An example might be in Minnesota, the courts issue what we call Whiskey Plates for those who own vehicles and have been convicted of a major DWI incident. Included in this are vehicle owners who loan their vehicle to someone who they know to not have a license due to DWI or know to be drunk. In other words, the vehicle owner has to take some responsibility too.

So yes, this is at least partially the bank's fault. They should have checked things out before offering credit to this person.

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They are going to call you anyways if they find out your name is attached to M in any way (they find out using stuff like LexusNexus). The thing is, M estate stands for his debts. If M is insolvent, the debts do not get paid. You do not owe the debt and you need to have the backbone to say that because they will either insist that you do as executor (you don't) or they will turn on the charm and say this is what M wanted (it probably is not).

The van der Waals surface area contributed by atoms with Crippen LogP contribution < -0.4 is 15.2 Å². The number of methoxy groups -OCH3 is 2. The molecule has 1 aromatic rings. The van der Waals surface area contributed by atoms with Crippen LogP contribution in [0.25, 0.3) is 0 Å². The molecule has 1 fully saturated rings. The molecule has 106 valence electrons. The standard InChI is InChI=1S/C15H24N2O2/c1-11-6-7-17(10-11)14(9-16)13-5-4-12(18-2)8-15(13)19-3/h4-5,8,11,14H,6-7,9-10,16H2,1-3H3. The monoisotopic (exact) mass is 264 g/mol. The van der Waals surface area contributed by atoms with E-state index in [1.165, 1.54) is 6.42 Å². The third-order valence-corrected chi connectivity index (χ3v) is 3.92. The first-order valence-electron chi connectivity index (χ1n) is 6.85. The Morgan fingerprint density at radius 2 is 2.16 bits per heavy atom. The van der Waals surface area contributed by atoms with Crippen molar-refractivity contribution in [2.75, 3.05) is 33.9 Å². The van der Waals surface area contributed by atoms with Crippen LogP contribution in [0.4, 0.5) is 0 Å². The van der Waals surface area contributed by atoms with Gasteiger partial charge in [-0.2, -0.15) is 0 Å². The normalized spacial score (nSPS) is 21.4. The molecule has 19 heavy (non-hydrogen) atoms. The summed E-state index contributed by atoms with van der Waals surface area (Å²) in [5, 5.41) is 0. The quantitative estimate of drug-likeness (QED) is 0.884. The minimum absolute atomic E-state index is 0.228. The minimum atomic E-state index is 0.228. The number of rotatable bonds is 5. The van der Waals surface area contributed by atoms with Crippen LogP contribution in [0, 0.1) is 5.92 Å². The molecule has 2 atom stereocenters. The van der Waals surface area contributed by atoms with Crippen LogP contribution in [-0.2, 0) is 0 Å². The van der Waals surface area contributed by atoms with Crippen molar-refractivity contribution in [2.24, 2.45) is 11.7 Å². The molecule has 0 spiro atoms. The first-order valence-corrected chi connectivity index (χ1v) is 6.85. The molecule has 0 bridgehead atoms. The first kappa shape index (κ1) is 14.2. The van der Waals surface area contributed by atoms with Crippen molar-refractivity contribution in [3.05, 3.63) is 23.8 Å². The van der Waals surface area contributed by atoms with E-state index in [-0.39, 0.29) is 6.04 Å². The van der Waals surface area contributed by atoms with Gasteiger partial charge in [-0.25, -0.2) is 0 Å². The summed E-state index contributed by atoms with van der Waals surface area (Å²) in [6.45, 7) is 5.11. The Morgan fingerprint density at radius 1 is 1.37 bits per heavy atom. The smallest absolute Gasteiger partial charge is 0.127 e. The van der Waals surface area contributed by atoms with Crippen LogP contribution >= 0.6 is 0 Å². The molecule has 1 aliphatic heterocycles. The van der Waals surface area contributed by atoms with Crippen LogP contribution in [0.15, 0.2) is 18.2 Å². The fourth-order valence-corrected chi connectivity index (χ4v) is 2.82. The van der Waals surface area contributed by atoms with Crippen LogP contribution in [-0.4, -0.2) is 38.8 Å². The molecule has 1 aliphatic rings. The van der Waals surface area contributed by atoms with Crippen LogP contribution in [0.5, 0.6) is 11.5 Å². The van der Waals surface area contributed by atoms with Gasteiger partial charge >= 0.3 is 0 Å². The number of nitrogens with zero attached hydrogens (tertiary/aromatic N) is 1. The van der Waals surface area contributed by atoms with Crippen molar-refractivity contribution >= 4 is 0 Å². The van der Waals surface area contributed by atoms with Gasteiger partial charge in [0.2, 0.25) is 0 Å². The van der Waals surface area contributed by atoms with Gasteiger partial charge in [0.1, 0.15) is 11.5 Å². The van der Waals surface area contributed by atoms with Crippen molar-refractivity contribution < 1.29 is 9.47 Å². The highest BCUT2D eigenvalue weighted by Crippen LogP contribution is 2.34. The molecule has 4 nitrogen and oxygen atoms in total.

Beyond that, if they sue M, you can try to fight it. Even with arbitration though, for $33K, I think BOA will follow M into arbitration so that might backfire. Just make sure that M's bank knows his income is from exempt sources. Beyond that, make sure M fills out the financial depositions every time they are sent. I doubt the bank will get the hint that the judgement is printed on fine legal outhouse paper because everything is computerized now and computers, unlike humans, do not get the hint.

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25 minutes ago, WhoCares1000 said: